The Sun’s extensive coverage in recent weeks of an inappropriate relationship engaged in by 7th District congressional candidate Kweise Mfume over 15 years ago contrasts sharply with the most underreported story of the 2019 General Assembly: The action taken last April by fellow candidate, state Sen. Jill Carter, that killed H.B. 687, a bill that would have removed the statute of limitations on civil suits filed by victims of child sexual abuse (“Bill to lift limits on child sex abuse lawsuits in Maryland fails,” April 3, 2019).
Senator Carter, who campaigns as a progressive Democrat, sided with four of the most conservative Republicans in the Maryland Senate and cast the deciding vote against the bill in the Senate Judicial Proceedings Committee. Her vote deadlocked the committee at five votes in favor and five against. The deadlock prevented the bill from going before the full senate for approval; it takes a majority vote in favor of a bill by the committee to advance it to a vote by the entire senate.
The bill had breezed through the House of Delegates on a 135-3 vote, with only three Republicans voting against it. If Ms. Carter had voted in favor of the bill in committee it would have been approved by the committee on a 6-4 vote and undoubtedly voted into law by the full Senate.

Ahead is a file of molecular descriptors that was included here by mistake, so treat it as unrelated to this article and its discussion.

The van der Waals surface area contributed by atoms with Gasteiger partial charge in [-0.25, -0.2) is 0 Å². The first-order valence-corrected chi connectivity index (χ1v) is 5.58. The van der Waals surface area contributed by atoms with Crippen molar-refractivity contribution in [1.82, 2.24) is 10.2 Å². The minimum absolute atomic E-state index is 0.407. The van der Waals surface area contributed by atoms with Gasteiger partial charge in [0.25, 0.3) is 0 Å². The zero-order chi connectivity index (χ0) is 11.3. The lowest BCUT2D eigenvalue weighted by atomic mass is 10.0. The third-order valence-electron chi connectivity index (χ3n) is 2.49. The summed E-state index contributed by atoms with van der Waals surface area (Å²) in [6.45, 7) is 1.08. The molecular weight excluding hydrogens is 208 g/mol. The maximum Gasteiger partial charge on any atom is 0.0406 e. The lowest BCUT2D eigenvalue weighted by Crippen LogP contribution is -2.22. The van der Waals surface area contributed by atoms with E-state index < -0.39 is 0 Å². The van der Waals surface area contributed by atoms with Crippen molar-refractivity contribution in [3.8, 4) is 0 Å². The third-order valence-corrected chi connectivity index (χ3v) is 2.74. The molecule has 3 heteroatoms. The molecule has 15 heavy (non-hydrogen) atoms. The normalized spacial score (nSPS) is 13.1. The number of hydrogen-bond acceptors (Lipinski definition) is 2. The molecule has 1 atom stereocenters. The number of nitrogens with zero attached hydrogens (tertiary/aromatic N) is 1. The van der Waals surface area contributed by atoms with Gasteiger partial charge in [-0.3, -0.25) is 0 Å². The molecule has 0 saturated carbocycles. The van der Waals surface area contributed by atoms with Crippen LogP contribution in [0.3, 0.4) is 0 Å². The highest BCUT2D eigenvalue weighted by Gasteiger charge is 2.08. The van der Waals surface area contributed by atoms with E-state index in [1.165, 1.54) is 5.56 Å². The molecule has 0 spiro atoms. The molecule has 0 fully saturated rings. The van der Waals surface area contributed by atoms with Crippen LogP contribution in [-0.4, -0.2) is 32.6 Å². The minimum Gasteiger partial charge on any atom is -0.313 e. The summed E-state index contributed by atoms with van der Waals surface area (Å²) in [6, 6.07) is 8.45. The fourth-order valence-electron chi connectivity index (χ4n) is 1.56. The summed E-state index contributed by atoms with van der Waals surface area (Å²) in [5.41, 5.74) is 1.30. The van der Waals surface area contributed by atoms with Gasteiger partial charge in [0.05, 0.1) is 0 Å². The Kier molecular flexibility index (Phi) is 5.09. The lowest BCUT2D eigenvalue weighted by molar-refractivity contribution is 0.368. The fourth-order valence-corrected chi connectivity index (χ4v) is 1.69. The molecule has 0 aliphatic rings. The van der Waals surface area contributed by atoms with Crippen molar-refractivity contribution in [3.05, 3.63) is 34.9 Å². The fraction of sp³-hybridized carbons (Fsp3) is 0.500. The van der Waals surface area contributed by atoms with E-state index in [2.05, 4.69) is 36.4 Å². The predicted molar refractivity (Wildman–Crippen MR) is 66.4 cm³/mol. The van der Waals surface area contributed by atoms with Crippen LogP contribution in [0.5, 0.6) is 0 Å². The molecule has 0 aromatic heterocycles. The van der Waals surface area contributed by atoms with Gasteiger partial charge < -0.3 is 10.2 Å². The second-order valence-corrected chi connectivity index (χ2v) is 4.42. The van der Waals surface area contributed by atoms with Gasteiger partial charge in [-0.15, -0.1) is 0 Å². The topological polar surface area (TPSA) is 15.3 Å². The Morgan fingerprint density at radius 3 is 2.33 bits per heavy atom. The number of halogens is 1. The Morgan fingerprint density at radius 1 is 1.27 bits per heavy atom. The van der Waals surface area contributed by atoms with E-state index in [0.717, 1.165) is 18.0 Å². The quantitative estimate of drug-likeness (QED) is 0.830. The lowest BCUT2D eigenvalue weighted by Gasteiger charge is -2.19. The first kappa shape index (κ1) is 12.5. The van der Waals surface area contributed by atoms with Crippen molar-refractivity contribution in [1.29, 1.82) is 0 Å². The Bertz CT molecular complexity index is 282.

The bill enjoyed widespread support among groups combating child sexual abuse. Needless to say, those supporters were stunned that the bill, strongly opposed by the Roman Catholic Archdiocese of Baltimore, was killed by one of the senate’s most vocal advocates for social justice. Ms. Carter’s explanation: Her concern for the rights of the alleged abusers (“Progressive groups hope to rally voters to put state Sen. Jill P. Carter of Baltimore in Congress,” Jan. 29).
[Published as a letter to the editor by the Baltimore Sun on January 30, 2020, but not posted to my blog until August 25, 2020. The date of posting that appears above was backdated to place all posts in the order in which they were written.]